Hardly a week passes that we don’t receive a call from a plumbing or electrical contractor, facilities engineer or design engineer wherein they’ve confused transducers and pressure switches. True, both may be classified as sensors but they are vastly different in their functionality and the information and safety they provide. So, what is the difference?
Pressure switches are definitely the more simplistic and ‘old school’ technology of the two. As the name implies, it is simply a switch (making contact or breaking contact) which is moved into one of two positions (opened or closed) by the pressure of the gas to which it is connected. It is not highly accurate (specifications range from ± 5% of full scale to ± 10% of full scale, nor is the pressure setting highly repeatable. For example, a commonly used switch in our industry has a working pressure range of 0 - 3,200 psig with a 10% of full scale accuracy/repeatability tolerance factor. Once set to a specific pressure (for example 1,200 psig), that means that the actual alarm condition may be triggered anywhere between 1,520 psig and 880 psig (10% of 3,200 = 320 1,200 + 320 = 1,520 1,200 - 320 = 880) and the alarm may occur at a different pressure within this range every time. Another drawback of pressure switches is that the only way to know if the switch is working properly is to test it. This requires that the pressure switch must be physically disconnected from the pipeline to allow the pressure to fall below the low pressure alarm set point and, if it’s a high/low switch, connected to a pump which raises the pressure above the high pressure set point. This type of testing must be done manually and is typically only done during a periodic (in most cases annual) inspection.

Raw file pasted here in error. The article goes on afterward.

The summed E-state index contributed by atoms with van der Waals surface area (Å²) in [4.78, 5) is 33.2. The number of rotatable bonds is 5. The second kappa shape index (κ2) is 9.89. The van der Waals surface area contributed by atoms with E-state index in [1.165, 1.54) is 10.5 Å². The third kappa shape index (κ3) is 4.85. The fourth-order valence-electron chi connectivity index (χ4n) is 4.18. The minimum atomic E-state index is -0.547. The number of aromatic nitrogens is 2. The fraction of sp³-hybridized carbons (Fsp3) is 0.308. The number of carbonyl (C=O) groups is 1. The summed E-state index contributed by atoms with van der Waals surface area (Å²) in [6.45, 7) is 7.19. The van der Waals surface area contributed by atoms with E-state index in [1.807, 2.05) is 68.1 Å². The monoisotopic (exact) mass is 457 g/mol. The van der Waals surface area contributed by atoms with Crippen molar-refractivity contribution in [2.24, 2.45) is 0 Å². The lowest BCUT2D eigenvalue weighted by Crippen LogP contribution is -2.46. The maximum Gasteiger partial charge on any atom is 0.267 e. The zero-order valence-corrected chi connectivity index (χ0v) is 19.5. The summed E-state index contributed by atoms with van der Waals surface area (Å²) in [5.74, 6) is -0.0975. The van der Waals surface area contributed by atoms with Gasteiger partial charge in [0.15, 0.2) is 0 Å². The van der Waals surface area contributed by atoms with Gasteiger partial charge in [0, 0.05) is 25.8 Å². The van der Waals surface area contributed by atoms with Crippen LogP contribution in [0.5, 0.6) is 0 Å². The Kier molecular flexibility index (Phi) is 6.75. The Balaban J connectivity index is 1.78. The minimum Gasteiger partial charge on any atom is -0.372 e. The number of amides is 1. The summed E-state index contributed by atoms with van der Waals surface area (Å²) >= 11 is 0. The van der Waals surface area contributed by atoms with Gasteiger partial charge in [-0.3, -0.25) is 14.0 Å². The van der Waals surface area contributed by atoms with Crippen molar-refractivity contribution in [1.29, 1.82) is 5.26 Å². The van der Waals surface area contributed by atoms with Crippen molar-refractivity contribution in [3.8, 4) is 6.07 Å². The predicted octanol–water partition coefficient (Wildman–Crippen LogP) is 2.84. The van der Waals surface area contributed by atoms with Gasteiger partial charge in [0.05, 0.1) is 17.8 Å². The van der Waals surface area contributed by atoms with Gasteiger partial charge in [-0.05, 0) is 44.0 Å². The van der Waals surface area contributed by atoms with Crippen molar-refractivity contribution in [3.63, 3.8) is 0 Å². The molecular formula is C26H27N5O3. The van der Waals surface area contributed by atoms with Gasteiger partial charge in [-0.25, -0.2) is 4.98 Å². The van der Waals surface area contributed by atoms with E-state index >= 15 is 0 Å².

Transducers are the more sophisticated, ‘new school’ technology and are the choice of an ever increasing number of manufactures, replacing pressure switches. How do they work? Like the pressure switch, the transducer is connected to the medical gas pipeline. The pressure of the gas is dead-ended against a metallic (usually stainless steel) diaphragm which deflects or bends in accordance with the rise and fall of the gas pressure. The amount of deflection is measured by the transducer and this information is transmitted in milli-volts to a circuit board. It should be noted that all transducers must work in conjunction with a circuit board. Most manufacturers build the transducers onto their associated circuit board, so the distance that the information is transmitted in milli-volt format is minimized to a fraction of an inch. The information is then digitized by the circuit board and communicated to a remote logic board (such as an area alarm or manifold) these are the logic boards that contain the digital pressure and LED displays that are commonly viewed by hospital personnel. Transducers are highly accurate (within 3% of full scale) and highly repeatable (within 1 psig). Obviously these factors alone provide added safety vs pressure switches. In addition, since transducers operate within a normal milli-volt output range, it is easy for manufacturers to build in additional safety features to their associated circuit and logic boards which can immediately trigger or display alarm conditions or alert warnings when a transducer is not operating within its normal milli-volt output range. In essence, the transducer is tested multiple times every second – not just periodically or once a year.
In the rapidly and continuously changing world of electronics the costs of transducers have become much more affordable. When you compare transducers and pressure switches, transducers inherently provide features and benefits not available in pressure switches: